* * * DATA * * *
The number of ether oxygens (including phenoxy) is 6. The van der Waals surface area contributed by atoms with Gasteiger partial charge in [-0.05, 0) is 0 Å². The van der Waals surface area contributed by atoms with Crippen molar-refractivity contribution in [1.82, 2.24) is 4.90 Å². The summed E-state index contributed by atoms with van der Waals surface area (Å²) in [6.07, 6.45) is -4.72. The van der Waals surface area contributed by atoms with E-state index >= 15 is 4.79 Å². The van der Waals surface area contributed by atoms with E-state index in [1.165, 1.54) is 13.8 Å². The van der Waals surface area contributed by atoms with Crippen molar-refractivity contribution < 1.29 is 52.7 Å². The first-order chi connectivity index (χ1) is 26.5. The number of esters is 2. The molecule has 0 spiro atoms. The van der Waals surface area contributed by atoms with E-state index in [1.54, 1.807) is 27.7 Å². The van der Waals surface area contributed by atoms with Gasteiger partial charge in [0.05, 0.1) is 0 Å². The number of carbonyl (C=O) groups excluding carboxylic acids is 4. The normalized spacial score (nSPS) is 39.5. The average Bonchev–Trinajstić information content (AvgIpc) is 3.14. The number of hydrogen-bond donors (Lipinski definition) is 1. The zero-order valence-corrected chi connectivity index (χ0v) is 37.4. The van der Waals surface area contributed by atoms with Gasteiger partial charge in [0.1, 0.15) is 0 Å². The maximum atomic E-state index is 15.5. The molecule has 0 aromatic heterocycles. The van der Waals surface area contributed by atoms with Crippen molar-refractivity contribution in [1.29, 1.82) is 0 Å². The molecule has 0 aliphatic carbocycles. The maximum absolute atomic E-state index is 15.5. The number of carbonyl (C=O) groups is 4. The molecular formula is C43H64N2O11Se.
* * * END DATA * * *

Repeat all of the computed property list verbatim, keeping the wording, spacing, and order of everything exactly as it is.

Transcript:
The number of ether oxygens (including phenoxy) is 6. The van der Waals surface area contributed by atoms with Gasteiger partial charge in [-0.05, 0) is 0 Å². The van der Waals surface area contributed by atoms with Crippen molar-refractivity contribution in [1.82, 2.24) is 4.90 Å². The summed E-state index contributed by atoms with van der Waals surface area (Å²) in [6.07, 6.45) is -4.72. The van der Waals surface area contributed by atoms with E-state index >= 15 is 4.79 Å². The van der Waals surface area contributed by atoms with E-state index in [1.165, 1.54) is 13.8 Å². The van der Waals surface area contributed by atoms with Crippen molar-refractivity contribution < 1.29 is 52.7 Å². The first-order chi connectivity index (χ1) is 26.5. The number of esters is 2. The molecule has 0 spiro atoms. The van der Waals surface area contributed by atoms with E-state index in [1.54, 1.807) is 27.7 Å². The van der Waals surface area contributed by atoms with Gasteiger partial charge in [0.05, 0.1) is 0 Å². The number of carbonyl (C=O) groups excluding carboxylic acids is 4. The normalized spacial score (nSPS) is 39.5. The average Bonchev–Trinajstić information content (AvgIpc) is 3.14. The number of hydrogen-bond donors (Lipinski definition) is 1. The zero-order valence-corrected chi connectivity index (χ0v) is 37.4. The van der Waals surface area contributed by atoms with Gasteiger partial charge in [0.1, 0.15) is 0 Å². The maximum atomic E-state index is 15.5. The molecule has 0 aromatic heterocycles. The van der Waals surface area contributed by atoms with Crippen molar-refractivity contribution in [1.29, 1.82) is 0 Å². The molecule has 0 aliphatic carbocycles. The maximum absolute atomic E-state index is 15.5. The number of carbonyl (C=O) groups is 4. The molecular formula is C43H64N2O11Se.